The Governor of Cross River State, Liyel Imoke, on Monday came down hard on his cabinet members, suspending 20 Commissioners and Special Advisers.
A statement signed by the Secretary to the State Government, Mike Ania said the officials were punished for failing to participate in the four-kilometre walk to mark the World Aids Day on Sunday.
The cabinet members were ordered to hand over to their Permanent Secretaries immediately and will remain suspended without pay.
Those affected include the Commissioner for Justice, Mr. Attah Ochinke; Commissioner for Finance, Mr. Etim Takis Kaifas; Commissioner for Social Welfare, Mrs. Edak Iwuchukwu; Commissioner for Women Affairs; Patricia Enderly; Commissioner for Environment, Dr. Sandy Onor, and Commissioner for Agriculture, Mr. James Aniyom;
Others are Special Adviser on Project Monitoring and Evaluation, Mr. Eja Dons Eseghe; Commissioner for Water Resources, Elemi Etowa; Special Adviser on Tourism, Wilfred Usani, Special Adviser on Religious Affairs; Eyo Okpo Ene; Special Adviser on Special Duties; Mr. Fabian Okpa; Special Adviser Forestry and Biodiversity, Ntufam, Gabe Odu-Orji; Special Adviser on Investment, Dr. Gerald Adah;
Also affected are Special Adviser on Political and Legislative Matters, Mr. Fred Osim; Special Adviser Legal, Mr. Mark Obi; Special Adviser, NGO, Mrs. Margaret Johnson Ebokpo; Special Adviser on ICT, Mr. Odo Effiong; Special Adviser on Mineral Resources; Mr. Effiong Bassey; Special Adviser Strategy and Planning , Prof. Idem Temple; Special Adviser on Debt Management, Fransicea Nkoyo Effiong.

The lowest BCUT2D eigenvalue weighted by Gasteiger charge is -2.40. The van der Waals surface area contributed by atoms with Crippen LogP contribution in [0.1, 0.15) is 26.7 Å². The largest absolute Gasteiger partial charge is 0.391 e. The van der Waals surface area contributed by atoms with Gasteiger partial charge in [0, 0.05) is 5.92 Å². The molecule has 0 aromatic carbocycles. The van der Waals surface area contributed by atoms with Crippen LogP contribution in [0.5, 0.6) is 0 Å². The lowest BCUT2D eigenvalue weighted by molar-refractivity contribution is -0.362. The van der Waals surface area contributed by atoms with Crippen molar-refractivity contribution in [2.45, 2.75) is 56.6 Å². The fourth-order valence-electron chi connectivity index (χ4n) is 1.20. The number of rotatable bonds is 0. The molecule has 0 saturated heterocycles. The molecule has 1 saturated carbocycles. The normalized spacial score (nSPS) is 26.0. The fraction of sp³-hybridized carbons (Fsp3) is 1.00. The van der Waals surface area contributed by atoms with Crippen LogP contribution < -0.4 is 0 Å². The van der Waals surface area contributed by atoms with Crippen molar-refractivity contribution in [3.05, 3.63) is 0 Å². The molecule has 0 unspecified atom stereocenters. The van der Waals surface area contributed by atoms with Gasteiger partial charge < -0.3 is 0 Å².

Imoke, his wife, Obioma , Deputy Governor, Mr. Efiok Cobham and his wife Glory, members of the State House of Assembly and some Executive Council members had on Sunday embarked on the four- kilometer walk to mark the World Aids Day and to create awareness on HIV/AIDS.
Imoke, who distributed flyers on HIV/AIDS during the walk said it has become imperative to sensitise the people to understand the disease, adding that the high prevalence of the disease in the state makes it imperative that a lot more work has to be done in the area of creating awareness to fight stigmatisation.
He said, “AIDS disease is like malaria disease and those who are affected have to be treated or they will die. When you have malaria, you do not go to church or prayer house and same is with AIDS and if detected on time, do the test and if it is positive, take medicine and will be normal like any other human being”.
“Don’t see AIDS as strange and create fear because it can be managed and is not written on faces. It is more manageable than cancer today, but those who have cancers will come out and say they have cancer, but not people with HIV/AIDS.
“We need to do more and tell people how it can be contracted and how it can be treated and we should look forward to a time when there will be no AIDS walk and AIDS Day.
“For this to succeed, we should enact a law and ensure it is observed in the urban area where the prevalence is high. The cost of HIV on the economy is high and we should ensure it does not increase by creating awareness for the people to be responsive and responsible,” Imoke urged.